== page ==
A blog devoted to professional aspects of design
and engineering applied to the art of fine woodworking.

May 12, 2015

The Artisans Versus the Academic

Dear Colleagues:

An academic with a degree in physics practically succeeded some time ago in defining my pipe organ building work as irrelevant because that work was not scientifically based on theory and mathematics. My decision to approach pipe organ building and design based on historical reference began when I traveled to distant places on a mission of discovery to hear for myself and judge the validity of the working methods of the old masters. I will tell a story then about why the methods I use to design a pipe organ are not scientifically derived, yet are perhaps more valid than a mathematical model based on the physics of a vibrating column of air contained within the body of an organ pipe.

That story began with a trip I took to distant places to experience baroque organ building by actually playing and studying existing examples of mostly unaltered instruments built throughout Europe predominantly during the eighteenth century. I came upon the Skt Mariae Kirke organ located in Helsinor, Denmark almost by accident where Diderich Buxtehude was organist from 1660 to 1668. Only the organ case and facade pipes of the Ruckpositiv division mounted on the gallery rail were original to the Lorentz organ of that time shown in the photo above. A modern organ was built in the old style within the case. The church organist happened to be practicing alone in the church when I arrived. He allowed me to play the organ myself for a time, the first of many such opportunities I would have in getting to know these old instruments. I paid particular attention to the sound of the original facade pipes that dated to the seventeenth century, finding a warm and gentle tone that contradicted the accepted understanding of harshness usually associated with the baroque pipe organ.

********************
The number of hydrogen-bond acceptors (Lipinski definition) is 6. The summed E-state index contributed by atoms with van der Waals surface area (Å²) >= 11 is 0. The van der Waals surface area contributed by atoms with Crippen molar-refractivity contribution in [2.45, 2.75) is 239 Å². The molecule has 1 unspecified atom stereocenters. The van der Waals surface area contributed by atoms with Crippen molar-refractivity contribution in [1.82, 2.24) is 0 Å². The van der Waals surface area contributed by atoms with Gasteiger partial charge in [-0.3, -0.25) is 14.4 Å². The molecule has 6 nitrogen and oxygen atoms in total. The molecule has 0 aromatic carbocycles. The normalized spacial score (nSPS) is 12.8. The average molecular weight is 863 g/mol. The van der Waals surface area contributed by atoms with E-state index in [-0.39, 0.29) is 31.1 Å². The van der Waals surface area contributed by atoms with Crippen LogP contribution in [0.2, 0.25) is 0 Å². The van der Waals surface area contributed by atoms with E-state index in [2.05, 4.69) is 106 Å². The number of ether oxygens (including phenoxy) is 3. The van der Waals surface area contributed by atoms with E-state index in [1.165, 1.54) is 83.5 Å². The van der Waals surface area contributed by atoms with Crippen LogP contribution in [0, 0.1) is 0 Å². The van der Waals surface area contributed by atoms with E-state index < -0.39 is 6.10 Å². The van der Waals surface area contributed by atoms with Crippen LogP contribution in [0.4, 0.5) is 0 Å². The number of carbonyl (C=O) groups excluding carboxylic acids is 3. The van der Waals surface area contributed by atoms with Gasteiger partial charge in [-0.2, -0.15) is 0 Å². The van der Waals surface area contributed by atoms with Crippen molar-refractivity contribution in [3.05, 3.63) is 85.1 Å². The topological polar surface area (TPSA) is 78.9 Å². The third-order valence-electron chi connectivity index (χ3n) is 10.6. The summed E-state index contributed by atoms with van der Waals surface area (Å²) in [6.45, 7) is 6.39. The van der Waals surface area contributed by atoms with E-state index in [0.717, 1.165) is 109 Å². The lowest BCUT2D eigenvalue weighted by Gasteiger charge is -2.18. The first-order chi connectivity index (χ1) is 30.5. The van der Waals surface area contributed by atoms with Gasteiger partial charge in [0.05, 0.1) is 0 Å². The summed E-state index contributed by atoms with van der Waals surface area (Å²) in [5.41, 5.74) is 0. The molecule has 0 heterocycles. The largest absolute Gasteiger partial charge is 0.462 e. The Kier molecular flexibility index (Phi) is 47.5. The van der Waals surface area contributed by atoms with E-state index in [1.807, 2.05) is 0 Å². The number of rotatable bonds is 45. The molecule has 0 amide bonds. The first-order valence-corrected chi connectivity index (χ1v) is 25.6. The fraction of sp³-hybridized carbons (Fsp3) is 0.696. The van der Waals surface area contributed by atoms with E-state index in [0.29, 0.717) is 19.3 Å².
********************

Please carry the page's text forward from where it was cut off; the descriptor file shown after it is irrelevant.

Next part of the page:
Not far from Skt Mariae Kirke in Helsinor where Buxtehude briefly served as organist was Skt Olai Kirke where his father served as organist from 1642 to 1671. This church had a newer organ built within a modern case, but in the old tonal style by Poul-Gerhard Andersen whose book "Organ Building and Design" first inspired me to build organs in the classical style. This organ is shown in the photo below. Andersen as thoroughly as he could, explains the ancient methods of organ pipe scaling in his book along with chapters devoted to the history of the early instrument and their construction details. His description of historical pipe scaling methods would provide the basis for my own methods of pipe scaling, not mathematical models derived from theoretical physics.

My purpose in writing this entry is to counter the argument against the validity of my original work as I move forward as an artisan. I hope to accomplish the following with my next organ project.
  1. That pursuing an understanding of the methods used by the old masters creates an imperfect yet wholly human artistry produced by their ancient methods.
  2. To make the organ more accessible to an eclectic audience rather than restrict the instrument to the exclusive domain of a biased elite.
My goal is to make the organ even more accessible by placing a historically referenced cabinet instrument in a visual arts setting where it can be experienced both visually and musically to communicate to a wider audience that artisan results still matter in an ever technologically dependent world.

On a technical note, I took the photos posted here before the advent of digital photography. They appear somewhat grainy as the result of having been scanned.

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